By Brian Turk
By Drew AIles
By Taylor Boylston
By Bree Davies
By Emerald O'Brien
By Gina Tron
By Jon Solomon
A much wider audience discovered these sounds in 1973 thanks to The Harder They Come, a landmark movie that details, among other things, the exploitation of Jamaican musicians. It was a story to which Hibbert could relate: Like the characters in the film, the Maytals were manipulated by money men during their formative years. So it was appropriate that Hibbert and company joined the film's star, Jimmy Cliff, and other performers on Harder's soundtrack, which remains among the best-selling reggae platters of all time. "Pressure Drop," the Maytals' contribution, was the crown jewel of the album, a ghetto lament that combined Hibbert's throat-straining belting with trenchant political commentary. "Yes, it was about government oppression, but I didn't curse anyone," Hibbert points out. "The people suffer everywhere in Jamaica and America, so I just wrote a song about pressure, because people are under so much pressure. And it was very important. It let people know. It was a start for me, and it was a start for reggae music also. It was a good thing."
The success of "Pressure Drop," which was covered by the Clash, among many other acts, was matched by pivotal albums like Funky Kingston, Reggae Got Soul and In the Dark, which contained Hibbert's idiosyncratic take on John Denver's "Take Me Home, Country Roads." Live, from 1980, earned a different type of notoriety: By releasing it the day after it was recorded at Hammersmith Palais in London, the outfit earned a place in the Guinness Book of Records.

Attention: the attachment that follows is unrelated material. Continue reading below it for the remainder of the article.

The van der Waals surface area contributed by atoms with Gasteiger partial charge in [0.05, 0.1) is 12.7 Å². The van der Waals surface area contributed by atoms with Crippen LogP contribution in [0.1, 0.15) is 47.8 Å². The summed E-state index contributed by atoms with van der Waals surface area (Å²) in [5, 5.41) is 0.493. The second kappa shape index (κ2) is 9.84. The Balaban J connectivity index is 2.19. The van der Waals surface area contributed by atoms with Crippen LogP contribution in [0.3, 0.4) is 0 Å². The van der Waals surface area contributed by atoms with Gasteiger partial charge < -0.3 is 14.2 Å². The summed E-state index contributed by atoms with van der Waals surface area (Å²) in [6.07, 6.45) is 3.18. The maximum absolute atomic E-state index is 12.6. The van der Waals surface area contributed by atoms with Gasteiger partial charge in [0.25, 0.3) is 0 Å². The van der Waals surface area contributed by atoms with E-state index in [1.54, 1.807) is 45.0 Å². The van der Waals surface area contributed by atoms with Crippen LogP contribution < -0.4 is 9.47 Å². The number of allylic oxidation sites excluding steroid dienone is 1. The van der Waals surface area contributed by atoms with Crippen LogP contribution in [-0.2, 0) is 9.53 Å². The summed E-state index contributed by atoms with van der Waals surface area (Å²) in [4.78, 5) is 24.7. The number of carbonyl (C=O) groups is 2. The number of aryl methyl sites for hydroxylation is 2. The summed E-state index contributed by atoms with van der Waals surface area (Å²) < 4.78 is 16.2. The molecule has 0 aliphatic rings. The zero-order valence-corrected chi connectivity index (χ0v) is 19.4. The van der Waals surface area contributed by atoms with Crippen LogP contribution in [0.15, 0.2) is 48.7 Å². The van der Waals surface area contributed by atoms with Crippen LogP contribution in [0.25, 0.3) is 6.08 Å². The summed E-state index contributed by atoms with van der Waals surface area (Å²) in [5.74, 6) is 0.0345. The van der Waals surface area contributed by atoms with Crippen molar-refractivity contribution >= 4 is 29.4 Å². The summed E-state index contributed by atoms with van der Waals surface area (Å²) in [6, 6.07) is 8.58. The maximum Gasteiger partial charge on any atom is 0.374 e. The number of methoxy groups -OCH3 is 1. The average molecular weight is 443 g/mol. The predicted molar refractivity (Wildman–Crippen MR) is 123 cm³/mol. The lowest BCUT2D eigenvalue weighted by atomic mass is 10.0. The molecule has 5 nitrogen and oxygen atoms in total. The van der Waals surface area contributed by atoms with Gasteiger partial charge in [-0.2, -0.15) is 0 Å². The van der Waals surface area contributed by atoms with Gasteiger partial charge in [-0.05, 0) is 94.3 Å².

Hibbert left the original Maytals in 1982 but won acclaim for his reggae reworking of Marvin Gaye's "Sexual Healing" and his Grammy-nominated 1988 disc Toots in Memphis, which brought together musicians from Jamaica and America for interpretations of standards such as Redding's "I've Got Dreams to Remember" and Jackie Moore's "Precious, Precious." But when the dancehall style began to dominate the reggae world, Hibbert lost his record contract. Although he continued to be a steady draw on the concert circuit, he was left embittered by this turn of events. "Dancehall today is not important," he declares. "It's not culture, it's not reggae. It try to put a lot of hip-hop in it, but real reggae don't have those things. Hip-hop don't belong to Jamaica. Real reggae is roots, and the rest of what is coming out is branches. Reggae music always be on top."
In an effort to prove this contention, Hibbert started his own label, Alla Son, and has just issued his first long-player in nearly ten years, the aptly titled Recoup. He hopes that the CD will help him regain his place among reggae's elite. "People have to listen to these songs because these songs are what make reggae," he says. "It's not computer. Computer is too simple to drop reggae the right way. Pressure have to drop off reggae to make reggae stand out the same way. It is still important music when one like me and other good singers in Jamaica sing it.
"You have to have something with a gospel feel. It's wicked, you know? It's roots, rock, reggae. The roots: That's what I am."
Reggae on the Rocks, with Burning Spear, Toots and the Maytals, Inner Circle, Michael Rose, Pato Banton and Culture. 1 p.m. Saturday, August 23, Red Rocks, $30.25, 830-TIXS; Toots and the Maytals. 8 p.m. Monday, August 25, Fox Theatre, 1135 13th Street, Boulder, $17.85, 443-3399.